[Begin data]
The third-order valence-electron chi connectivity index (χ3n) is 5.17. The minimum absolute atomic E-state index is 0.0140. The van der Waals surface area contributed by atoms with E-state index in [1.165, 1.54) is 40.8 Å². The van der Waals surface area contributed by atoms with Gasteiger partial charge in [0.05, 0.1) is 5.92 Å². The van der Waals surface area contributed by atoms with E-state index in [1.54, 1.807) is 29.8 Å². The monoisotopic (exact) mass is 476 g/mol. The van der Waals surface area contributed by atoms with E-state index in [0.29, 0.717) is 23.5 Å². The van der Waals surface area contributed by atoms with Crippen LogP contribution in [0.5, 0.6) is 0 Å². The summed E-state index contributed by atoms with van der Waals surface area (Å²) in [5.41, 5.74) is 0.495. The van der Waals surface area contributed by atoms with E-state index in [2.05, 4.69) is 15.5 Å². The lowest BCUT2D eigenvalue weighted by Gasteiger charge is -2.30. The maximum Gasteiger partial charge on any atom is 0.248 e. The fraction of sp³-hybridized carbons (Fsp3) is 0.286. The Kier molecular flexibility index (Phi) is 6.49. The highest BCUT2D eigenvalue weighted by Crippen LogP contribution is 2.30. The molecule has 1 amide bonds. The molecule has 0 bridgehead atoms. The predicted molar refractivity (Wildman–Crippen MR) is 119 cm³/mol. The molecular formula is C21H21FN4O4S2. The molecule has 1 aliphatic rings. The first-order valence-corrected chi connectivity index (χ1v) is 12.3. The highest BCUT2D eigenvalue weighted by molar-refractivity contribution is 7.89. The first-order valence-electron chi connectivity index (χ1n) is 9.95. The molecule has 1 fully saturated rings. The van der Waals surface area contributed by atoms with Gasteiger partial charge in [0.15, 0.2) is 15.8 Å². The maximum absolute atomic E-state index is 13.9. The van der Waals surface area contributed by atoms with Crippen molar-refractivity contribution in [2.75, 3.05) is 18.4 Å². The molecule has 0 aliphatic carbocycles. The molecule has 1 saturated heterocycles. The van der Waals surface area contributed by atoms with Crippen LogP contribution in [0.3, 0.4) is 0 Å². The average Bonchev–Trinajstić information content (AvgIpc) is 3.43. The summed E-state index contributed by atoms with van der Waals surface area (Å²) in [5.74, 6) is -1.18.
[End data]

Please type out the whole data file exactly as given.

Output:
The third-order valence-electron chi connectivity index (χ3n) is 5.17. The minimum absolute atomic E-state index is 0.0140. The van der Waals surface area contributed by atoms with E-state index in [1.165, 1.54) is 40.8 Å². The van der Waals surface area contributed by atoms with Gasteiger partial charge in [0.05, 0.1) is 5.92 Å². The van der Waals surface area contributed by atoms with E-state index in [1.54, 1.807) is 29.8 Å². The monoisotopic (exact) mass is 476 g/mol. The van der Waals surface area contributed by atoms with E-state index in [0.29, 0.717) is 23.5 Å². The van der Waals surface area contributed by atoms with Crippen LogP contribution in [0.5, 0.6) is 0 Å². The summed E-state index contributed by atoms with van der Waals surface area (Å²) in [5.41, 5.74) is 0.495. The van der Waals surface area contributed by atoms with E-state index in [2.05, 4.69) is 15.5 Å². The lowest BCUT2D eigenvalue weighted by Gasteiger charge is -2.30. The maximum Gasteiger partial charge on any atom is 0.248 e. The fraction of sp³-hybridized carbons (Fsp3) is 0.286. The Kier molecular flexibility index (Phi) is 6.49. The highest BCUT2D eigenvalue weighted by Crippen LogP contribution is 2.30. The molecule has 1 amide bonds. The molecule has 0 bridgehead atoms. The predicted molar refractivity (Wildman–Crippen MR) is 119 cm³/mol. The molecular formula is C21H21FN4O4S2. The molecule has 1 aliphatic rings. The first-order valence-corrected chi connectivity index (χ1v) is 12.3. The highest BCUT2D eigenvalue weighted by molar-refractivity contribution is 7.89. The first-order valence-electron chi connectivity index (χ1n) is 9.95. The molecule has 1 fully saturated rings. The van der Waals surface area contributed by atoms with Gasteiger partial charge in [0.15, 0.2) is 15.8 Å². The maximum absolute atomic E-state index is 13.9. The van der Waals surface area contributed by atoms with Crippen molar-refractivity contribution in [2.75, 3.05) is 18.4 Å². The molecule has 0 aliphatic carbocycles. The molecule has 1 saturated heterocycles. The van der Waals surface area contributed by atoms with Crippen LogP contribution in [0.3, 0.4) is 0 Å². The average Bonchev–Trinajstić information content (AvgIpc) is 3.43. The summed E-state index contributed by atoms with van der Waals surface area (Å²) in [5.74, 6) is -1.18.